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Bulgaria’s unambitious energy plan puts green investments at risk

21.10.2010

The Bulgarian government’s ‘National Renewable Energy Action Plan’ is failing to tap the full potential of Bulgaria’s locally-produced and pollution-free wind power, and failing to harness the full potential of the country’s fast-growing wind energy industry.

 

At the international conference “Wind Power in Bulgaria: gearing up for 2020”, held today at the Sheraton Hotel in Sofia, renewable energy experts from Bulgaria and the European Wind Energy Association (EWEA) expressed their disappointment in the Bulgarian government’s energy plans.


“There is a disappointing lack of ambition in the Bulgarian government’s energy plans”, said Jacopo Moccia of EWEA. “The government has failed to take into account Bulgaria’s excellent wind power potential. Given the problems Bulgaria has suffered with security of energy supply, Bulgaria’s own wind power is too good an opportunity to miss.”


EWEA expects the wind industry to install 3,000 MW of wind power in Bulgaria by 2020 – but according to the government’s Renewable Energy Action Plan only a surprisingly low 1,256 MW wind power will be in place at the end of the next decade and grid access for wind power would be capped at 1,800 MW.


EWEA calculates that Bulgaria could generate between 13.5% and 15% of its total electricity consumption in 2020 from wind energy, reducing the energy dependency of the country substantially, creating long lasting jobs in the energy sector and attracting massive investments.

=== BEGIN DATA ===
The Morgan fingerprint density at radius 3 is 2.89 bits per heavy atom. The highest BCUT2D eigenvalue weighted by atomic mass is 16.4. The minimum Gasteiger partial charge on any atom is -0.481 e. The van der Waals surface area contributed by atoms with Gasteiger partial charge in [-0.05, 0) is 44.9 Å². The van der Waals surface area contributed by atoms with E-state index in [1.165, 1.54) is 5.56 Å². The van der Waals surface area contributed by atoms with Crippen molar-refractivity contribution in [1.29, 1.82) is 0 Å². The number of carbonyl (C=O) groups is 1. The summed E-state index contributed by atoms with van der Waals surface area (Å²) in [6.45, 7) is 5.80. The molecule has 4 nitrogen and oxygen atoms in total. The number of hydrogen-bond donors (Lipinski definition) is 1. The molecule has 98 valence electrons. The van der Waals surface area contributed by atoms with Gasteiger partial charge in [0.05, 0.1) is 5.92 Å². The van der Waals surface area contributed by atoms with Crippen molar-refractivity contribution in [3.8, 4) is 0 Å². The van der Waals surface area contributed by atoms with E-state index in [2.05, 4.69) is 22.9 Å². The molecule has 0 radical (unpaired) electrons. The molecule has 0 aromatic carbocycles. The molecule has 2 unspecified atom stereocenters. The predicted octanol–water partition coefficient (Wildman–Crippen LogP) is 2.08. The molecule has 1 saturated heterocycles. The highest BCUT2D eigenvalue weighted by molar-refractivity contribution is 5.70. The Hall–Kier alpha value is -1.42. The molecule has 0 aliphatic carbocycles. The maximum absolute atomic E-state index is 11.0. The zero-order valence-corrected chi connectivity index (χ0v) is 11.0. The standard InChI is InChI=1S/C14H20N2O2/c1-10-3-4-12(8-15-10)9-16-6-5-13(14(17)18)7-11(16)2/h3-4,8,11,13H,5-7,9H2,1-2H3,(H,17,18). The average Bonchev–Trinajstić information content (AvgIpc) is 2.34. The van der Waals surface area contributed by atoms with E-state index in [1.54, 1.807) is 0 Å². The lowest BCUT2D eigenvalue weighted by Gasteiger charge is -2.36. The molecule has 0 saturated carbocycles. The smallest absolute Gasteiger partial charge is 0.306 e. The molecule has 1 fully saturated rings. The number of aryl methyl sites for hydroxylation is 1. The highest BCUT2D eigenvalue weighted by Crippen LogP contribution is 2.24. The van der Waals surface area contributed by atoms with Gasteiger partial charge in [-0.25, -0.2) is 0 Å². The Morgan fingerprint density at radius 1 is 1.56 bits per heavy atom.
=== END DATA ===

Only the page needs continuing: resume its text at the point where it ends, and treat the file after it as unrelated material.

“Our politicians need to take wind energy more seriously and to give a clearer commitment to it”, said Velizar Kiriakov, President of the Association of Producers of Ecological Energy (APEE). “It is hard to understand why the government seems to favour fossil fuel and nuclear rather than wind power, which has no fuel or carbon costs and produces no waste. The government is putting substantial green investments at risk.” Kiriakov underlined that Bulgaria had received “expressions of interest to build 8,000 MW of wind power”.

 

Martin Dimitrov, Chair of the Economic and Energy Committee of the Bulgarian National Parliament, expressed very strong doubts at the conference today about the economic viability of the proposed Belene nuclear power plant. “I want a profound economic analysis of the nuclear power plant project Belene”, said Dimotrov.

 

 

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